A Logic Named Joe

By | November 19, 2006

I recently heard an old radio show ("X Minus One" from 1955) based on a sci-fi short story from 1946 called "A Logic Named Joe." It is said that the personal computer was not predicted by sci-fi writers, but this one came quite close. The "logic" was a box something like a TV, but with a video screen, keyboard, microphone, and speaker. The main interaction with it was speaking, and the "logic" would speak in return. When questioned, it might ask a question in return to clarify.

Here is a list of some of the things predicted in this story. There are more I can think of. What I found most amazing was the prediction of something like the Internet, including voice and video phone conversations, online banking, etc. It appeared to work in a wireless fashion, also, since it just had to be plugged in like any other appliance. The author basically abandoned the idea of regular phone service in favor of this wireless computer-based telephony. Keep in mind he was writing in 1946!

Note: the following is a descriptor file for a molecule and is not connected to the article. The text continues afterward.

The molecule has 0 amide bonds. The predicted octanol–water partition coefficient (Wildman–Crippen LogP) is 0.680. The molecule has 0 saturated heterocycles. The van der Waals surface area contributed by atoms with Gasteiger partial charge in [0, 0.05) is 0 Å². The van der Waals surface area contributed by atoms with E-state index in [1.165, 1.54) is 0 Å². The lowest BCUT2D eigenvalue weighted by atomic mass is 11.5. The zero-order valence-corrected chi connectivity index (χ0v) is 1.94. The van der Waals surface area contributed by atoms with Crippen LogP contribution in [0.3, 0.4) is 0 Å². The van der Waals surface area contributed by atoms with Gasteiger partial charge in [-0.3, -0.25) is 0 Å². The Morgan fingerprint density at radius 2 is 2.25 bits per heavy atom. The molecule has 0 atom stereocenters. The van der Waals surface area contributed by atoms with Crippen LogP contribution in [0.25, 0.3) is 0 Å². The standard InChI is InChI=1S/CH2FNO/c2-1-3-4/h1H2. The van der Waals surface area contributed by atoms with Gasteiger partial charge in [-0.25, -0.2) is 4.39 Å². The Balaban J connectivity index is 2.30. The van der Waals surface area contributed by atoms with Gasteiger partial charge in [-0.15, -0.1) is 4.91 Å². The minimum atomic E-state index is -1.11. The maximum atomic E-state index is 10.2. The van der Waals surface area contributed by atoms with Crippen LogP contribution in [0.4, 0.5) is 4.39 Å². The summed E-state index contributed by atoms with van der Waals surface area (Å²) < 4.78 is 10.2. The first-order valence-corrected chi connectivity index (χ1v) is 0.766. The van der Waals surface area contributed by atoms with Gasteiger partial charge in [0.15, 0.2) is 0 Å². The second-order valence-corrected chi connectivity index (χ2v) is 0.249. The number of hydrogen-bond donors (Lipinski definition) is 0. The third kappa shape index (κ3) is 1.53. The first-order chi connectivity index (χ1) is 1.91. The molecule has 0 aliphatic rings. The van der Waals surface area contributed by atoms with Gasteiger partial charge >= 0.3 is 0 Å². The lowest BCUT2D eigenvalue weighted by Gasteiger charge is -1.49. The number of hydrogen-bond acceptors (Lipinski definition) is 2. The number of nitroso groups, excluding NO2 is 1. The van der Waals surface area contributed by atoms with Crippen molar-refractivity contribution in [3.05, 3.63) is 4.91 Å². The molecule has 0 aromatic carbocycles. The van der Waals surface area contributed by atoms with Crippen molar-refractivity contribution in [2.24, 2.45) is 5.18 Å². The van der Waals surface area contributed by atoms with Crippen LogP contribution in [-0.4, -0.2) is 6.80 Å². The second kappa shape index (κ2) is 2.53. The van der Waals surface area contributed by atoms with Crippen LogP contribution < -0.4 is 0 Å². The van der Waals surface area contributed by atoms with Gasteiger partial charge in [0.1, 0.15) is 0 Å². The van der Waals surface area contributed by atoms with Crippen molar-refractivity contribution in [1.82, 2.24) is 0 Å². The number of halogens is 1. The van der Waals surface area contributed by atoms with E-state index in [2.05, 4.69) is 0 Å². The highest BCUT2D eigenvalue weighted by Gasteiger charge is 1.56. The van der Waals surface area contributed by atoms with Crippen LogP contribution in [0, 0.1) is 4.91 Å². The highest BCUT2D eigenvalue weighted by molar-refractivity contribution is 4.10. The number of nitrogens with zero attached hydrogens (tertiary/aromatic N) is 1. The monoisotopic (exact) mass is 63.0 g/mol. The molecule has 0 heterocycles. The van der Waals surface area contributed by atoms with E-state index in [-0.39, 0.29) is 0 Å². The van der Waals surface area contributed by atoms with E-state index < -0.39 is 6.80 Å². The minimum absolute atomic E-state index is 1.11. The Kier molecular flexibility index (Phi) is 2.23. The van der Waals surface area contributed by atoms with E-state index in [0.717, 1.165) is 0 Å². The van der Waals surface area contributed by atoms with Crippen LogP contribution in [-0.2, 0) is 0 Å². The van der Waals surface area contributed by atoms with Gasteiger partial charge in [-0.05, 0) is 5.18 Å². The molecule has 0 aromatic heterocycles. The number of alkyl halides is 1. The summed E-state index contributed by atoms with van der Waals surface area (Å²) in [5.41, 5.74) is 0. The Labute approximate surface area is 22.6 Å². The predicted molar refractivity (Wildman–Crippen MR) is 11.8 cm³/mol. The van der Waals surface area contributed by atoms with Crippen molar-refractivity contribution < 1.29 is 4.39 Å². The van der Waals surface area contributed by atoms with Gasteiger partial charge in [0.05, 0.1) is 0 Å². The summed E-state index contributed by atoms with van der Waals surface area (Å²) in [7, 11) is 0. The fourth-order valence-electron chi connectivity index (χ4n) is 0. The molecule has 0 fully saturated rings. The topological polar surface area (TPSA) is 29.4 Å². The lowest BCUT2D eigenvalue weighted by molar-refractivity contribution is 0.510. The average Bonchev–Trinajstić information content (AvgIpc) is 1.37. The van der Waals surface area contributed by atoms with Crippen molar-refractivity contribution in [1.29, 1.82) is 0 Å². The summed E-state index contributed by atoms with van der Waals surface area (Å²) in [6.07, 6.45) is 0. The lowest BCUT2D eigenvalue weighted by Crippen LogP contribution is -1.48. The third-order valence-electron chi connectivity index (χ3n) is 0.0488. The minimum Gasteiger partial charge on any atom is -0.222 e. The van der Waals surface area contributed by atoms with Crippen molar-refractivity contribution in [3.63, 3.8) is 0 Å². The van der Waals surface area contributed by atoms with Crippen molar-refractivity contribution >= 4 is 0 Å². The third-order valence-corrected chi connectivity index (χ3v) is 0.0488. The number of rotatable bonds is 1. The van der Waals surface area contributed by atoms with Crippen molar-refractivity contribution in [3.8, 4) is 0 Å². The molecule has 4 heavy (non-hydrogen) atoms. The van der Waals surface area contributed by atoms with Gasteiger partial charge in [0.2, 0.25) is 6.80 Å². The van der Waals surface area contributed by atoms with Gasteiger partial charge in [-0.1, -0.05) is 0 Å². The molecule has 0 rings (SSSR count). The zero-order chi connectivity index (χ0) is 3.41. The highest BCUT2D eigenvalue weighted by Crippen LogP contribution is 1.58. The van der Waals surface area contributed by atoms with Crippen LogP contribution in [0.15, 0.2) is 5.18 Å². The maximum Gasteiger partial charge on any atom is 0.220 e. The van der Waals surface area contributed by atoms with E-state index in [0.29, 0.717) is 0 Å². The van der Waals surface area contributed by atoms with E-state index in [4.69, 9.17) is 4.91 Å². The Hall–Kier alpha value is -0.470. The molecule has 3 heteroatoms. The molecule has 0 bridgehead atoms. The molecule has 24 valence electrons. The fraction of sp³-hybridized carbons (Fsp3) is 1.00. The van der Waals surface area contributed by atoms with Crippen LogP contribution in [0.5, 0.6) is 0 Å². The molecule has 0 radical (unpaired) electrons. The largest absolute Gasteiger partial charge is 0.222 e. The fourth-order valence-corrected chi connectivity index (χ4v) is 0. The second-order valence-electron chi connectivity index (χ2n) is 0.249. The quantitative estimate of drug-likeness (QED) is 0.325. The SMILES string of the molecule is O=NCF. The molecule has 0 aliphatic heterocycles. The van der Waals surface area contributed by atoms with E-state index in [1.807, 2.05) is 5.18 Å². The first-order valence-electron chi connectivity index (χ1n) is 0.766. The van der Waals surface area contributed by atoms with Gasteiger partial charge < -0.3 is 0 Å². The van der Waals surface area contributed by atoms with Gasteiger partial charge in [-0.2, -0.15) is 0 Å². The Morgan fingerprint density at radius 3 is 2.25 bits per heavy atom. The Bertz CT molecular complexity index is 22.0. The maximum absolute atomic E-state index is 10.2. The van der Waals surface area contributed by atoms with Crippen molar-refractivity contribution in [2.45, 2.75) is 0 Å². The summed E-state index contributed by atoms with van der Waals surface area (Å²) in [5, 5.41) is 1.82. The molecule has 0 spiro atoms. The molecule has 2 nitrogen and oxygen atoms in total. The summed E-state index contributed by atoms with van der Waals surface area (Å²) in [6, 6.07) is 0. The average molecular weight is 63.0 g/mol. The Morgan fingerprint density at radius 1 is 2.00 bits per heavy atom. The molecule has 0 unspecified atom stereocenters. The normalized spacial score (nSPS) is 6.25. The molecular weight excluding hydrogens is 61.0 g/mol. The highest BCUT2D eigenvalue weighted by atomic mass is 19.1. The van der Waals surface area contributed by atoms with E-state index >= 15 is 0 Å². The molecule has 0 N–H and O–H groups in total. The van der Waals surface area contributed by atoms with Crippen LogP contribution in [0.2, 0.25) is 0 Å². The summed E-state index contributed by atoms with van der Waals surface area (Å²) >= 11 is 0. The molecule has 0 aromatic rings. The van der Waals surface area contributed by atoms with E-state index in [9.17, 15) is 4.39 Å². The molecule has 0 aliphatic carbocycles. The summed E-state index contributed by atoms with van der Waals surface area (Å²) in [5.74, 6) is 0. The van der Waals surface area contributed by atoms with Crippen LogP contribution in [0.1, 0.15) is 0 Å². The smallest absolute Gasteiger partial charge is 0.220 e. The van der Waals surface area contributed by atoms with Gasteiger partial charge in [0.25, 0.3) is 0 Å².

One thing he did not see was video games. The boy in the story only wants the computer to help him to make real things (no virtual reality here). He still prefers to play outside.

Another thing that was predicted was a danger of the Internet. What if someone wanted help in doing something evil? At the beginning of the story, the answers to dangerous questions are protected and cannot be accessed, but things begin to change…

In the end, the author Murray Leinster recognized that massive access to tons of information would cause lots of trouble (or I would say aid in the spread of sin), and thought that it could actually be the end of civilization, because many people would give in to the temptation to use it in bad, even the worst ways.

This is happening somewhat ‘ey?

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